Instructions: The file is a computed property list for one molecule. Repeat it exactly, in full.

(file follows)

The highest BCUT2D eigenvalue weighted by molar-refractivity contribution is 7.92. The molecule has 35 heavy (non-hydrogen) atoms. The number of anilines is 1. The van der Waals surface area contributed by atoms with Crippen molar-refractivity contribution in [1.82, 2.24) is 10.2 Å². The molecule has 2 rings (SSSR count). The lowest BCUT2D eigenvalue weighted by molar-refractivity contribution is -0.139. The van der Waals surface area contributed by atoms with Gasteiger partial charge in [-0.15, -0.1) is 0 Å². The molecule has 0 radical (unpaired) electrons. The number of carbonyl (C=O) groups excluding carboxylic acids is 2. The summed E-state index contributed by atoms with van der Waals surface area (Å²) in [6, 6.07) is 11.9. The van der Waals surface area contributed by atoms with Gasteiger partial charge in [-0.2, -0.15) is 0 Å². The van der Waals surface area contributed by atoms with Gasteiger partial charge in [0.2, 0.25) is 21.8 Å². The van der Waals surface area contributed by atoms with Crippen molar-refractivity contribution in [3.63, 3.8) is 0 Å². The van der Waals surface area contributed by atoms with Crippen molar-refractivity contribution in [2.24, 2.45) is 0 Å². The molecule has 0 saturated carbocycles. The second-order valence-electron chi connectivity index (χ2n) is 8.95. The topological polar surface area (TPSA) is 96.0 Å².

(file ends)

The highest BCUT2D eigenvalue weighted by molar-refractivity contribution is 7.92. The molecule has 35 heavy (non-hydrogen) atoms. The number of anilines is 1. The van der Waals surface area contributed by atoms with Crippen molar-refractivity contribution in [1.82, 2.24) is 10.2 Å². The molecule has 2 rings (SSSR count). The lowest BCUT2D eigenvalue weighted by molar-refractivity contribution is -0.139. The van der Waals surface area contributed by atoms with Gasteiger partial charge in [-0.15, -0.1) is 0 Å². The molecule has 0 radical (unpaired) electrons. The number of carbonyl (C=O) groups excluding carboxylic acids is 2. The summed E-state index contributed by atoms with van der Waals surface area (Å²) in [6, 6.07) is 11.9. The van der Waals surface area contributed by atoms with Gasteiger partial charge in [-0.2, -0.15) is 0 Å². The van der Waals surface area contributed by atoms with Gasteiger partial charge in [0.2, 0.25) is 21.8 Å². The van der Waals surface area contributed by atoms with Crippen molar-refractivity contribution in [3.63, 3.8) is 0 Å². The van der Waals surface area contributed by atoms with Crippen molar-refractivity contribution in [2.24, 2.45) is 0 Å². The molecule has 0 saturated carbocycles. The second-order valence-electron chi connectivity index (χ2n) is 8.95. The topological polar surface area (TPSA) is 96.0 Å².